Rent vs. Buy: If Cloud Were a House, Which Would You Choose?

Oct 28, 2019

Go back

Ask any financial advisor about the best long-term investment vehicle, and it's almost certain that real estate will be one of the top answers. Unlike renting, in which your hard-earned dollars go toward paying for someone else's debts, investing in real estate has myriad benefits, including generating wealth through appreciation, building equity, and hedging against inflation.

But beyond the mere financial benefits, homeownership also imparts a sense of security and certainty. As a renter, your dwelling is fleeting, temporary. Having a place to stay and store your stuff is primarily subject to someone else's whims and priorities. By contrast, as a property owner, you know you and your belongings have a place to call your own for however long you wish to stay.

Incredibly, what has historically been a conundrum only for private individuals is now a critical decision among business leaders. The massive migration toward digital businesses — leveraging cloud technologies to improve efficiency, scale and agility — has business and IT execs rethinking their real estate strategies.

An estimated 70% of businesses have digital transformation plans in place for the coming years. And while business and IT execs aren’t necessarily worrying about furniture or the size of the backyard, they do need to decide whether their core assets — namely data, storage, computer hardware, and other essential infrastructure — are going to live in space rented from someone else or in a home of their own.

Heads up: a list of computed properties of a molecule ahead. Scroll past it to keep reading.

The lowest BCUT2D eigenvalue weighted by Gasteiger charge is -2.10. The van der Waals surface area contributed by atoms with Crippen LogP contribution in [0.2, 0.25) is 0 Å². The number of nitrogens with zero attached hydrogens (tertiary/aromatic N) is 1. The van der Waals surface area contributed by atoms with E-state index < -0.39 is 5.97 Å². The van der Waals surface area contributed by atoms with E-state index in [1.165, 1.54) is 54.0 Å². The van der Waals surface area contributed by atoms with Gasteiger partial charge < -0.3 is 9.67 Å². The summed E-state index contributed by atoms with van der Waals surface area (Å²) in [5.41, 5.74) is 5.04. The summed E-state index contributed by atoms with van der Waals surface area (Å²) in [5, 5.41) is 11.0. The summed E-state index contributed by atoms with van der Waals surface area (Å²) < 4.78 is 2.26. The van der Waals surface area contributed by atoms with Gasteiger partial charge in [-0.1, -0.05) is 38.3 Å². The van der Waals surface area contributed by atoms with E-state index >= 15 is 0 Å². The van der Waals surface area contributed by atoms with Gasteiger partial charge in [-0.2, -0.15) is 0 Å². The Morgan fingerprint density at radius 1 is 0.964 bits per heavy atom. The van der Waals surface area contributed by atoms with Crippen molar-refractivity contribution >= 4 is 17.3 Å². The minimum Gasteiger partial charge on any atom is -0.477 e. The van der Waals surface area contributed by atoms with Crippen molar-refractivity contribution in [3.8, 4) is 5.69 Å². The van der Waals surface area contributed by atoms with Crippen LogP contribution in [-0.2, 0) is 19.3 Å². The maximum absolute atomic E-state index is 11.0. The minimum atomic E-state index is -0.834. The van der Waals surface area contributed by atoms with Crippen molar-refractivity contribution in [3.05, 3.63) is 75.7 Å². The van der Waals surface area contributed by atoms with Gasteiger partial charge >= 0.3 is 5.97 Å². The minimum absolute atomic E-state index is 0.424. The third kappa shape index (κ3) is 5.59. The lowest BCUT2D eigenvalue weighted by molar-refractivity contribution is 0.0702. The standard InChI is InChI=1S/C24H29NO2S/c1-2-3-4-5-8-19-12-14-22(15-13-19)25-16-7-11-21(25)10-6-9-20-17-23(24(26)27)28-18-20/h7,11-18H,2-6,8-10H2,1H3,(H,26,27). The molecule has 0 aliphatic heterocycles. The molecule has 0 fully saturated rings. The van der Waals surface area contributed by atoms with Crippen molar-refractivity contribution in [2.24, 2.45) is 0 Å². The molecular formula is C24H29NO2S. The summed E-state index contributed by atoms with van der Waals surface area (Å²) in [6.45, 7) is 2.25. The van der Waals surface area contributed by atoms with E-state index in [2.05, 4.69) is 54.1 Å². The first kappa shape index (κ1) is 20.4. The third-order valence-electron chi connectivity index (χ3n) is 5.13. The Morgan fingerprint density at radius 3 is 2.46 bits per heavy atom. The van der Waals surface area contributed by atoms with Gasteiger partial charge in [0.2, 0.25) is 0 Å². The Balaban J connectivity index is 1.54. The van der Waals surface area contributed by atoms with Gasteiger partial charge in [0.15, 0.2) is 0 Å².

Perpetual renter with an all-public cloud approach

Research suggests that over 80% of all enterprise workloads will be run in the cloud as early as next year, with more than 40% of that traffic run in a public cloud. Organizations looking to get a jumpstart on their digital transformation efforts may opt for an all-public cloud approach, taking advantage of the widespread availability and relatively easy "move-in" public cloud options offer.

Like a furnished rental property, public clouds come fitted out with features like extensible storage, built-in security, and all the essential infrastructure an organization needs to operate a digital business. Set up is easy, move-in is effortless, and the cloud operator — the property owner — is responsible for maintaining it all.

But the stress-free rental lifestyle also has several drawbacks. As a tenant of a public cloud, you're subject to unexpected rate hikes, additional expenses for moving more data in, and no control over the performance and reliability of the technology. And like a rental property, it's also possible that the landlord sells the property or goes out of business altogether — potentially leaving your business operations adrift and in dire need of a relocation.

Life in an all-public cloud environment is flexible and can feel untethered and free. But it's also temporary, fleeting and uncertain from year to year.

Hybrid is home